In the beginning of the Neglectful Period I laughed about it, saying that it was an experiment designed to discover the lowest maintenance plants. Granted, I have achieved that goal, but the ones that did not survive have left some ugly, bare scars on my once beautiful retreat. Darwin was right, and I have living (and dead) proof right here.

I learned to love sedge, salvia, and heirloom roses, not to mention hardy viburnum, grasses, azaleas and camelia, nepeta, osteospermum, and iris. Santa Barbara Daisy makes me smile each time I pass by its happy, healthy tufts along the path. I am driven crazy by an overexhuberant old climbing rose whose name I don't know, whom I swear I bought at 4" high for 99 cents at a garage sale and now threatens to take over the house.

"Just Joey", one of my all time favorite roses.

Lamium, heuchera, and salvia make a grand spring entrance.

Last weekend I began the process of tending to those scars, respectfully removing the dead (and quietly honoring the service they once performed), celebrating the hearty, and optimistically looking ahead to days when I might have more time to tend the land.

A new addition, a "Joseph's Coat" climber for the arch.

An overgrown arch with two Cecile Bruner roses was taken down and the excessively eager performers given to a new home with more elbow room, and two less eager old climbers were assigned to the job.

A winter dormant fountain was cleaned and the pump was breathed back to life (whacked, more like it). It's joyous sound now permeates the front entry.

The hopes of early autumn color were solidified with plantings of two different Rudbeckias, and the joys of summer cuttings were invested in Shasta daisies and zinnias.

Dilapidated half whiskey barrels were dismantled and replaced with more durable containers, in places. Weeds were removed from the beds, and unruly viburnum were tamed with the hedge clippers. Roses were pampered with worm castings (my own) and steer manure, soon to be followed with Epsom salts and (hopefully) regular waterings with a new drip irrigation system. Dahlias were dug and divided, and dispersed among the garden. Potted plants were heavily mulched in anticipation of the soon to come heat waves. Hummingbird and nyger feeders were cleaned and refilled. Cheerful pots of perennials and annuals were planted.


Life goes on, and life is good in the garden. Perhaps there is a reason why many of my new jewelry pieces have a garden theme.

Thursday, May 7, 2009

The Inquisitive Mind

Was I the only one who missed that story a month ago about the kid in the UK who painted a large phallus on the roof of his family home, unbeknownst to his parents? Apparently he heard about Google Earth and wanted to find out whether his house would show up on the maps. An empiricist for sure - someone should give that kid a scholarship immediately!

What's amazing to me is that his parents didn't learn about it for a whole year. The tip off came when a helicopter from The Sun newspaper spotted it, and contacted the kid's dad. The dad had this to say: "It's an April Fool's joke, right? There's no way there's a 60ft phallus on top of my house."

Ah, guess again. Never underestimate the power of the inquisitive mind. And parents, do you know where your children are? And when was the last time you checked your paint supply?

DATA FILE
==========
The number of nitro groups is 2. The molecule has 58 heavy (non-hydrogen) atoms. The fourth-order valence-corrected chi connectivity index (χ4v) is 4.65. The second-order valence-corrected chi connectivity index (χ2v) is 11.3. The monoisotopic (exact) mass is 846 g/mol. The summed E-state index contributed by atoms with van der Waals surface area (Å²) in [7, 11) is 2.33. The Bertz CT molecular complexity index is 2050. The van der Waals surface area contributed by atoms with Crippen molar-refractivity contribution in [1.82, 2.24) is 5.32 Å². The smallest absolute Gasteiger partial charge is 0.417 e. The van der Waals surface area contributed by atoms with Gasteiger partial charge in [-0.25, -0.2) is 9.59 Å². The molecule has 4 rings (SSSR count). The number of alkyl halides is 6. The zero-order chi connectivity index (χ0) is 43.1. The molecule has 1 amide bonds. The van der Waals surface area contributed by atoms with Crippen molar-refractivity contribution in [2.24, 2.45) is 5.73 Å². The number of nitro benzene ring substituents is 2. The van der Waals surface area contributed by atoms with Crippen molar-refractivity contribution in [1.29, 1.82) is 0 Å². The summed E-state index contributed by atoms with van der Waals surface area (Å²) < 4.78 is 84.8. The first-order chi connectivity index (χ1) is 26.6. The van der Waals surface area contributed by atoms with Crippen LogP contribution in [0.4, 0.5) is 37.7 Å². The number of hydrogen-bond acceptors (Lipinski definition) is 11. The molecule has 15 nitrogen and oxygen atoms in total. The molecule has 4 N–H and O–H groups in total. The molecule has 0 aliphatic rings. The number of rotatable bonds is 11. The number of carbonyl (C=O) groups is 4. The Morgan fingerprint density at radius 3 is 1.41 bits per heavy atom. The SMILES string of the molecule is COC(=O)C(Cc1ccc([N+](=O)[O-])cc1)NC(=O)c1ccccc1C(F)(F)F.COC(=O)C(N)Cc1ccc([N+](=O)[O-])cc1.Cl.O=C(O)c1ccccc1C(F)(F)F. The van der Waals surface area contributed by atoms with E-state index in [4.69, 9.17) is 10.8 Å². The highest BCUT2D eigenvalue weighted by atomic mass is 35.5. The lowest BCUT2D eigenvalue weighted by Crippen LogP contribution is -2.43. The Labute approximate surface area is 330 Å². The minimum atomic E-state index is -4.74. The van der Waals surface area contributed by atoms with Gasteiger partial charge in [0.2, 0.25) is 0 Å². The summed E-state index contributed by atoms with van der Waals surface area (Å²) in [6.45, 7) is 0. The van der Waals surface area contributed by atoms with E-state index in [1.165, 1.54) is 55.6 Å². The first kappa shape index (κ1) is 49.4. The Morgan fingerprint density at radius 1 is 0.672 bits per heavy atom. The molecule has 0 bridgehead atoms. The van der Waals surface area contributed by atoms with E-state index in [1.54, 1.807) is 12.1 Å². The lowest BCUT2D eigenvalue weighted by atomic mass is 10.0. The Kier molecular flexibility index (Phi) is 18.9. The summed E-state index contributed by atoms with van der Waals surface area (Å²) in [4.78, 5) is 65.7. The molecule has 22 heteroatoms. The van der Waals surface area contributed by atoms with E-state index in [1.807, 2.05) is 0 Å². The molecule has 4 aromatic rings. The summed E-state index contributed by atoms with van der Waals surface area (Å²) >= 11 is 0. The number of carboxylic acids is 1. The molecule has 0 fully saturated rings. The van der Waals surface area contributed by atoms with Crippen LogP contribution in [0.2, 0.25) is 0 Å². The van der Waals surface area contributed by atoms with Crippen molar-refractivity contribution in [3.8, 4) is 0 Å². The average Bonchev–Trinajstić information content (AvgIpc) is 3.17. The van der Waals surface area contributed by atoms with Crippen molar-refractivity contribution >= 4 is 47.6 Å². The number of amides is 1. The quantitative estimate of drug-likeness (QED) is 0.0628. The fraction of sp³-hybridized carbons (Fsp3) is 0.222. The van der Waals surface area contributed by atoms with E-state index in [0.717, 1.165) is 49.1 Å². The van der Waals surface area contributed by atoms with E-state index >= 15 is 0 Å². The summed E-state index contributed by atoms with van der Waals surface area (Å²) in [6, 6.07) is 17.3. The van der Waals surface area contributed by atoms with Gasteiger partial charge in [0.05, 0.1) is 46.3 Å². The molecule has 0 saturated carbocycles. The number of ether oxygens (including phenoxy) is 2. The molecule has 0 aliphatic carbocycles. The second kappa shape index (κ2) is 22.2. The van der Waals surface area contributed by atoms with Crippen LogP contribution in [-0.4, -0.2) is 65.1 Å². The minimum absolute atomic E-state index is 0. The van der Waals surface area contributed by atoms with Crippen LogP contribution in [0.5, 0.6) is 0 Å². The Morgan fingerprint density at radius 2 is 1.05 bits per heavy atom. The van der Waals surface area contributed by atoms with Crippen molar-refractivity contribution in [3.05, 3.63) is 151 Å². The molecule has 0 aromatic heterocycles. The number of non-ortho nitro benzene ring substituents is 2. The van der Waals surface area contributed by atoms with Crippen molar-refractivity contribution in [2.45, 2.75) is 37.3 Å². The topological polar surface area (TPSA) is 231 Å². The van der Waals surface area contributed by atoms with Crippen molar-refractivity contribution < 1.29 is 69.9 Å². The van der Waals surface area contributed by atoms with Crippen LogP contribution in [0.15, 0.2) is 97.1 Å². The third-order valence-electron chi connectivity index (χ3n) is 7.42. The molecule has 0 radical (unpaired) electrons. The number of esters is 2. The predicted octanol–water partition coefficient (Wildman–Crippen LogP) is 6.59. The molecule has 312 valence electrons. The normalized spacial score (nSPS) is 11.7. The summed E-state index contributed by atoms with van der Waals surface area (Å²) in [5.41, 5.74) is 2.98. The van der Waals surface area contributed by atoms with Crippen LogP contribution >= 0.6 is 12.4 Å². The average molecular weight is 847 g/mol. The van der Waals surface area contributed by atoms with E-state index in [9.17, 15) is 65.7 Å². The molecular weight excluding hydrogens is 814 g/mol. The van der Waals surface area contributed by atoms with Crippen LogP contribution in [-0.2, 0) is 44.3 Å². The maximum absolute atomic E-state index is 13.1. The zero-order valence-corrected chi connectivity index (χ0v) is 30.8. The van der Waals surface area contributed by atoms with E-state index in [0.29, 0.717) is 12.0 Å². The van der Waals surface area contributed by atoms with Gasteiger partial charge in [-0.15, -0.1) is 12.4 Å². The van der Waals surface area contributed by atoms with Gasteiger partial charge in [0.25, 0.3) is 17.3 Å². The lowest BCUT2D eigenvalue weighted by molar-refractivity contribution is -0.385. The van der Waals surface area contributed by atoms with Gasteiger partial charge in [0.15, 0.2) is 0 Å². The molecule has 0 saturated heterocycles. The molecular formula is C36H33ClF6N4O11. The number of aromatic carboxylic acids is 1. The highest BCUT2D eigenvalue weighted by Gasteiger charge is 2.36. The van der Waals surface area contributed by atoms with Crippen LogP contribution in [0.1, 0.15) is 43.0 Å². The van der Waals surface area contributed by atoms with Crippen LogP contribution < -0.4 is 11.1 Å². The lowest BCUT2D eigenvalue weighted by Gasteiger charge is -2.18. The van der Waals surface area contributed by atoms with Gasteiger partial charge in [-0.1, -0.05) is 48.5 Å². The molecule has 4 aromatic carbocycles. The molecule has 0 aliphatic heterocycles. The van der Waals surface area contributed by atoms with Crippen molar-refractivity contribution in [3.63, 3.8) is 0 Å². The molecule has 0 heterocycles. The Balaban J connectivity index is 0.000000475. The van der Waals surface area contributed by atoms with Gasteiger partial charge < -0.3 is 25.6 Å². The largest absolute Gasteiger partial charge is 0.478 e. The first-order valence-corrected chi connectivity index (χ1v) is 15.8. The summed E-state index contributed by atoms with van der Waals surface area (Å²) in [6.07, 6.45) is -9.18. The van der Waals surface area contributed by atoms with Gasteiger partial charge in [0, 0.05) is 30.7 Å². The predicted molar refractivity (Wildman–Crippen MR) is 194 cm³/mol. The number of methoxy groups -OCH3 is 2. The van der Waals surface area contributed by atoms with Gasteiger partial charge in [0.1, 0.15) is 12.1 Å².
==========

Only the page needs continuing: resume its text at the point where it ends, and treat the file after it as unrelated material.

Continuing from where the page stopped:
Wednesday, May 6, 2009

A Rainy First Show

New booth layout at the 2009 Saratoga Rotary Art & Wine Show

Well, the clouds and rain rolled in, but so did the people so my first show of the year was tons of fun. It's just not the same without people to talk to!

Most of my booth was unscathed by the moisture, and my heart went out to the painters and others bringing more fragile artwork to the show. My canopy and fabrics will dry out, and my jewelry appreciates a bath now and then.

I'd like to give a happy shout out to my friends and wonderful customers who turned out for the show - Sheila, Catherine & John, Laura from Santa Cruz, Mike, John, Joyce, Pat, Dottie, and others I'm sure I'm forgetting. It was great to see everyone and wonderful to get such positive feedback on my latest work.

Gravity Tubes necklace (SOLD).

Gravity Tubes necklace (SOLD).

I was sad to see my Gravity Tubes piece go so fast. It's been percolating in my mind for the last year, and only in the last week or two became fully realized. I'll do another post on the design and techniques very soon, but for now I'll just note that the fine silver parts bear some lasting impressions from our recent trip to Baja, Mexico. The beads themselves are my Gravity Tubes, which are made using only heat and gravity for shaping, and no tools (should I call them Virgin Tubes?). They are very liberating to make if you usually use lots of tools to produce your beads. Hey, what about Freedom Beads? Nah. Too Bush-esque.

Mean Green Mother Earth companion pieces.

My new 3-tiered buffet servers (thank you B. Smith and Bed Bath & Beyond) worked well to get the pieces up off the table and in an interesting arrangement for the eye. They fold up flat for easy transport too.

I'm getting back in the swing of things again, after a very hectic schedule, and look forward to updating you more frequently on what's been going on. Next I think I'll cover the Baja adventure, and the making of my Gravity Tubes piece.

Stay tuned.

Saturday, May 2, 2009

'Lil Meanies

My collaborations with Cyndie Smith continue, and we're having a blast.
Here are some more pieces in our "Mean Green Mother Earth" series.
More shots of rings and brooches coming soon! I'll have these pieces on Sunday, May 3 at the Saratoga Rotary Art Show, as well as The Gathering of glassy peeps in Miami.


Probably not for washing the dog or computer work.

A brooch with teeth!